Lynch won’t curb his aggression as Taylor waits

Attacking the football will be Richmond forward Tom Lynch's only objective against Geelong in Saturday's grand final as he attempts to help the Tigers to back-to-back flags in just his second season at the club.

The 27-year-old conceded vision of him putting his knee on St Kilda opponent Dougal Howard's neck in the semi-final, when the Saint was lying on the ground, "wasn't a great look for the game" but he is not about to curb his aggressive approach.

Tom Lynch celebrates Richmond’s win over Port Adelaide. Credit:Getty Images

Lynch, subject to fierce public scrutiny in 2020 after the MRO fined him five times for a series of off the ball incidents, has been repeatedly and vigorously defended by his coach Damien Hardwick but he admitted he would rather be seen solely as a player who attacked the ball hard.

"I don't want to be portrayed as that. I didn't actually realise I [put my knee on Howard] on the day. People probably won't believe me but that doesn't really matter, these things happen," Lynch said.

"You are pretty focused on the footy and going hard at the footy so sometimes small things may bob up."

He said he played his best footy when he launched at the football in the air and that would not change despite the commentary targeting his approach.

Lynch said no one goes out of their way to be disliked but often there was little a footballer could do to change opinions so it was important he listened to those who cared about him most.

"It can be false when people love you and they don't know you, or if they hate you and they don't know you, but the main thing is people that know you closest, [that] you care about, what they think and their opinion," Lynch said.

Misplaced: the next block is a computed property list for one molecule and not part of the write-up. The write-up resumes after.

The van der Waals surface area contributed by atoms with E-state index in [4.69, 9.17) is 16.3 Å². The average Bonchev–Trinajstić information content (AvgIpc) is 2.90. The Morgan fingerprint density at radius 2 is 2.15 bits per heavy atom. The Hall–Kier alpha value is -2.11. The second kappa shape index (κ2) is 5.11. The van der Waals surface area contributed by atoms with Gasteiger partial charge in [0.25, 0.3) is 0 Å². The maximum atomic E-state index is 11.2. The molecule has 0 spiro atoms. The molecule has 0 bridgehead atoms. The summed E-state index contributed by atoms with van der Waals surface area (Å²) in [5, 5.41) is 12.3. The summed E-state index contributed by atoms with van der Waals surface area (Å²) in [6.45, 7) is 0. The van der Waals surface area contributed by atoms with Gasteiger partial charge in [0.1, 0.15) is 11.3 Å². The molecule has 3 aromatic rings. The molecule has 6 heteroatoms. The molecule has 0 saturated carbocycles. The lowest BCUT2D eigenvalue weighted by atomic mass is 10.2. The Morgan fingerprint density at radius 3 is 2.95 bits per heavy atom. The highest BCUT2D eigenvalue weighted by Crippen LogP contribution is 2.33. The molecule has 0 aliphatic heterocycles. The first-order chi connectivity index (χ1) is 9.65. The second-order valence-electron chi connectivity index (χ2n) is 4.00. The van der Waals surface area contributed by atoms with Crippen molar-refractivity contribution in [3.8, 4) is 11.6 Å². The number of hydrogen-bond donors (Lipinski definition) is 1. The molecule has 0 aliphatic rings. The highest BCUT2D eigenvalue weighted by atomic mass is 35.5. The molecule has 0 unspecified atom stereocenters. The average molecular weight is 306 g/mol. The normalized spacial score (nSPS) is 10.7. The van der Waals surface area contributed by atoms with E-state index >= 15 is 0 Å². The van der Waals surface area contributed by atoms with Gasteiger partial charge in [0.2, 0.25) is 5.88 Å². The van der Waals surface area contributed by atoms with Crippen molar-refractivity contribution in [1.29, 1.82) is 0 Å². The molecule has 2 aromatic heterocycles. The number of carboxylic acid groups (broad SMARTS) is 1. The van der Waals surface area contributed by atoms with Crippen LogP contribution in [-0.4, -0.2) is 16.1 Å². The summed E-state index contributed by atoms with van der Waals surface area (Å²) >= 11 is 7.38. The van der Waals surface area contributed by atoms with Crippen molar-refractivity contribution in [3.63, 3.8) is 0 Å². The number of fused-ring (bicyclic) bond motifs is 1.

He said although some of the incidents had been overblown in his opinion he had maintained perspective about the criticism given what was happening in the world.

"It's been a challenging year for everyone. Everyone has had their challenges this year in every walk of life," Lynch said.

Lynch expects to play on veteran Geelong defender Harry Taylor having matched up against him in recent battles, with the Tiger kicking five goals on him in last year's preliminary final.

Cats defender Harry Taylor is likely to play on Tom Lynch in the grand final. Credit:Getty Images

Taylor, 34, said he would relish the chance to play on him again in such a big game.

"I love playing on the best players in the game and he's certainly for me one of the best players and an absolute star of the competition at the moment," Taylor said.

He borrowed baseball terminology to describe Lynch as a "five-tool player", meaning he was elite in more than one area.

"He's just got a physical presence. He's strong, he's athletic," Taylor said.

"He can do everything that you require of a forward … kicks goals when he needs to, takes a good mark, puts defensive pressure on.

"In baseball, sometimes they talk about hitting with power, hitting to position and they're also great fielders and he sort of reminds me so much of a five-tool, in terms of all the things he brings to their forward line."

The Cats' dual premiership player was key in the 2009 premiership when he played on former Saints star Nick Riewoldt and kept him relatively subdued, taking a vital mark late in the game when the Saints were pressing.

He also took on Hawks forward Jarryd Roughead in the 2008 grand final and played on Collingwood's Travis Cloke in the first half of the 2011 grand final before Tom Lonergan moved on to him.

Lynch, who performed well in last year's finals, said although the Tigers didn't want to overstep the mark on Saturday and give away 50-metre penalties unnecessarily, he expected the battle to be fierce.

"When two sides are going pretty hard at it as they were on the weekend you are going to get a slip up in a tackle every now and then," Lynch said.

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